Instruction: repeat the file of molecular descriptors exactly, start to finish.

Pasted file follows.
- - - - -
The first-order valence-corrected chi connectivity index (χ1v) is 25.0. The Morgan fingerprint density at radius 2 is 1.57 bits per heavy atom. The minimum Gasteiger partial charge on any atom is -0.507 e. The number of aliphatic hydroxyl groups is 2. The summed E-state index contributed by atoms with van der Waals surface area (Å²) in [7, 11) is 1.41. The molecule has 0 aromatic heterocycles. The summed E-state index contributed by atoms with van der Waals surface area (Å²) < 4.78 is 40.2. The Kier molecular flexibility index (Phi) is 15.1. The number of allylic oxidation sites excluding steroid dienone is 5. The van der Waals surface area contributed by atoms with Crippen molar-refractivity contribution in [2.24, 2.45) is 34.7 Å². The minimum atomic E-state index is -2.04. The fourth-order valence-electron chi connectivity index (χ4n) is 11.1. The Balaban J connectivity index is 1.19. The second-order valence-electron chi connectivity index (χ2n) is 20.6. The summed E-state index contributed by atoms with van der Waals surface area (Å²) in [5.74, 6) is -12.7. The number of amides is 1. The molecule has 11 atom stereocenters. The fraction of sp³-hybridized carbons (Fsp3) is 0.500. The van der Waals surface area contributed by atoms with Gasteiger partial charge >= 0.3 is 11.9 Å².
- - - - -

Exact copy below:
The first-order valence-corrected chi connectivity index (χ1v) is 25.0. The Morgan fingerprint density at radius 2 is 1.57 bits per heavy atom. The minimum Gasteiger partial charge on any atom is -0.507 e. The number of aliphatic hydroxyl groups is 2. The summed E-state index contributed by atoms with van der Waals surface area (Å²) in [7, 11) is 1.41. The molecule has 0 aromatic heterocycles. The summed E-state index contributed by atoms with van der Waals surface area (Å²) < 4.78 is 40.2. The Kier molecular flexibility index (Phi) is 15.1. The number of allylic oxidation sites excluding steroid dienone is 5. The van der Waals surface area contributed by atoms with Crippen molar-refractivity contribution in [2.24, 2.45) is 34.7 Å². The minimum atomic E-state index is -2.04. The fourth-order valence-electron chi connectivity index (χ4n) is 11.1. The Balaban J connectivity index is 1.19. The second-order valence-electron chi connectivity index (χ2n) is 20.6. The summed E-state index contributed by atoms with van der Waals surface area (Å²) in [5.74, 6) is -12.7. The number of amides is 1. The molecule has 11 atom stereocenters. The fraction of sp³-hybridized carbons (Fsp3) is 0.500. The van der Waals surface area contributed by atoms with Gasteiger partial charge >= 0.3 is 11.9 Å².